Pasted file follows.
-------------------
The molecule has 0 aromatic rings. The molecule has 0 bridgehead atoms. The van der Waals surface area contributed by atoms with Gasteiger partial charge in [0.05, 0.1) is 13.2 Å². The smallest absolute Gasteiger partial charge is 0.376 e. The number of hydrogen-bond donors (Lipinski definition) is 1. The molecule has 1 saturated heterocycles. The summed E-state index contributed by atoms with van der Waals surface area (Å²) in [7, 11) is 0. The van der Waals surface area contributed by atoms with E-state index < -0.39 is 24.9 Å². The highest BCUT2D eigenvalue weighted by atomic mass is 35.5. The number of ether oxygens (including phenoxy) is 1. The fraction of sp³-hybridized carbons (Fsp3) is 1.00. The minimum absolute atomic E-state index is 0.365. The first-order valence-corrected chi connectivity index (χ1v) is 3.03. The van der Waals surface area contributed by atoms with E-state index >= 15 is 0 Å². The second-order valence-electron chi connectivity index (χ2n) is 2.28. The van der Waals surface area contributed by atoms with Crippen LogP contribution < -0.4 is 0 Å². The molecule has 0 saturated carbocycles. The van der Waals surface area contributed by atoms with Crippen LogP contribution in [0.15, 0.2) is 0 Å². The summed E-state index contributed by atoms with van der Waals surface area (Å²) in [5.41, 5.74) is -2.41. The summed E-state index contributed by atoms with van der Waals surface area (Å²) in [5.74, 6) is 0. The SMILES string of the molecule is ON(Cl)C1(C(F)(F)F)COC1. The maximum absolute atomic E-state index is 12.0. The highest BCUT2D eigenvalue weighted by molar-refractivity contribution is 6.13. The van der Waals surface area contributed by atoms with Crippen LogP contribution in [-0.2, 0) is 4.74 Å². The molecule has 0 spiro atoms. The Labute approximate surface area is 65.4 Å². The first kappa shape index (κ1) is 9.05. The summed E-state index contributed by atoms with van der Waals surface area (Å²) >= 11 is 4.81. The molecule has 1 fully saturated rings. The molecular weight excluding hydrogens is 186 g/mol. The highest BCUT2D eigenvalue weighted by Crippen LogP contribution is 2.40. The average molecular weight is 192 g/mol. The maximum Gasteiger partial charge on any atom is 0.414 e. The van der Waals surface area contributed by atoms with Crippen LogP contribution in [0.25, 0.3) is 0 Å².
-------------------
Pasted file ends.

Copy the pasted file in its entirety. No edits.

The molecule has 0 aromatic rings. The molecule has 0 bridgehead atoms. The van der Waals surface area contributed by atoms with Gasteiger partial charge in [0.05, 0.1) is 13.2 Å². The smallest absolute Gasteiger partial charge is 0.376 e. The number of hydrogen-bond donors (Lipinski definition) is 1. The molecule has 1 saturated heterocycles. The summed E-state index contributed by atoms with van der Waals surface area (Å²) in [7, 11) is 0. The van der Waals surface area contributed by atoms with E-state index < -0.39 is 24.9 Å². The highest BCUT2D eigenvalue weighted by atomic mass is 35.5. The number of ether oxygens (including phenoxy) is 1. The fraction of sp³-hybridized carbons (Fsp3) is 1.00. The minimum absolute atomic E-state index is 0.365. The first-order valence-corrected chi connectivity index (χ1v) is 3.03. The van der Waals surface area contributed by atoms with E-state index >= 15 is 0 Å². The second-order valence-electron chi connectivity index (χ2n) is 2.28. The van der Waals surface area contributed by atoms with Crippen LogP contribution < -0.4 is 0 Å². The molecule has 0 saturated carbocycles. The van der Waals surface area contributed by atoms with Crippen LogP contribution in [0.15, 0.2) is 0 Å². The summed E-state index contributed by atoms with van der Waals surface area (Å²) in [5.41, 5.74) is -2.41. The summed E-state index contributed by atoms with van der Waals surface area (Å²) in [5.74, 6) is 0. The SMILES string of the molecule is ON(Cl)C1(C(F)(F)F)COC1. The maximum absolute atomic E-state index is 12.0. The highest BCUT2D eigenvalue weighted by molar-refractivity contribution is 6.13. The van der Waals surface area contributed by atoms with Crippen LogP contribution in [-0.2, 0) is 4.74 Å². The molecule has 0 spiro atoms. The Labute approximate surface area is 65.4 Å². The first kappa shape index (κ1) is 9.05. The summed E-state index contributed by atoms with van der Waals surface area (Å²) >= 11 is 4.81. The molecule has 1 fully saturated rings. The molecular weight excluding hydrogens is 186 g/mol. The highest BCUT2D eigenvalue weighted by Crippen LogP contribution is 2.40. The average molecular weight is 192 g/mol. The maximum Gasteiger partial charge on any atom is 0.414 e. The van der Waals surface area contributed by atoms with Crippen LogP contribution in [0.25, 0.3) is 0 Å².